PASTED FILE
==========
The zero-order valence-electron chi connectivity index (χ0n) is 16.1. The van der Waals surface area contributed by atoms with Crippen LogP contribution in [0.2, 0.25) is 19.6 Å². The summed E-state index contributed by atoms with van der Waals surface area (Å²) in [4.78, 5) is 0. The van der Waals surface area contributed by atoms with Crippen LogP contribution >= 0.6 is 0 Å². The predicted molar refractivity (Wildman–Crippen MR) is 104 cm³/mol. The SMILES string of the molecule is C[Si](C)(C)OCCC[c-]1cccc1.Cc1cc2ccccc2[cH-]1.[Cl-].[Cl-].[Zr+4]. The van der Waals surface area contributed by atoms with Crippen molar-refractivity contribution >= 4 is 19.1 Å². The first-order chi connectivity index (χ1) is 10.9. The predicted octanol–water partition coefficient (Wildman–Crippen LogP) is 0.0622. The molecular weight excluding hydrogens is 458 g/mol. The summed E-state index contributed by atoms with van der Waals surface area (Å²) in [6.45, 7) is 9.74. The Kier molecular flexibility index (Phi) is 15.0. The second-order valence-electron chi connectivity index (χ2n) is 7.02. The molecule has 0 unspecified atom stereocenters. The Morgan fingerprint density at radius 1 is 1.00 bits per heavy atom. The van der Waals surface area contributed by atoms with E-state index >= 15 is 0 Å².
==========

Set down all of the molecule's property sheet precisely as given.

The zero-order valence-electron chi connectivity index (χ0n) is 16.1. The van der Waals surface area contributed by atoms with Crippen LogP contribution in [0.2, 0.25) is 19.6 Å². The summed E-state index contributed by atoms with van der Waals surface area (Å²) in [4.78, 5) is 0. The van der Waals surface area contributed by atoms with Crippen LogP contribution >= 0.6 is 0 Å². The predicted molar refractivity (Wildman–Crippen MR) is 104 cm³/mol. The SMILES string of the molecule is C[Si](C)(C)OCCC[c-]1cccc1.Cc1cc2ccccc2[cH-]1.[Cl-].[Cl-].[Zr+4]. The van der Waals surface area contributed by atoms with Crippen molar-refractivity contribution >= 4 is 19.1 Å². The first-order chi connectivity index (χ1) is 10.9. The predicted octanol–water partition coefficient (Wildman–Crippen LogP) is 0.0622. The molecular weight excluding hydrogens is 458 g/mol. The summed E-state index contributed by atoms with van der Waals surface area (Å²) in [6.45, 7) is 9.74. The Kier molecular flexibility index (Phi) is 15.0. The second-order valence-electron chi connectivity index (χ2n) is 7.02. The molecule has 0 unspecified atom stereocenters. The Morgan fingerprint density at radius 1 is 1.00 bits per heavy atom. The van der Waals surface area contributed by atoms with E-state index >= 15 is 0 Å².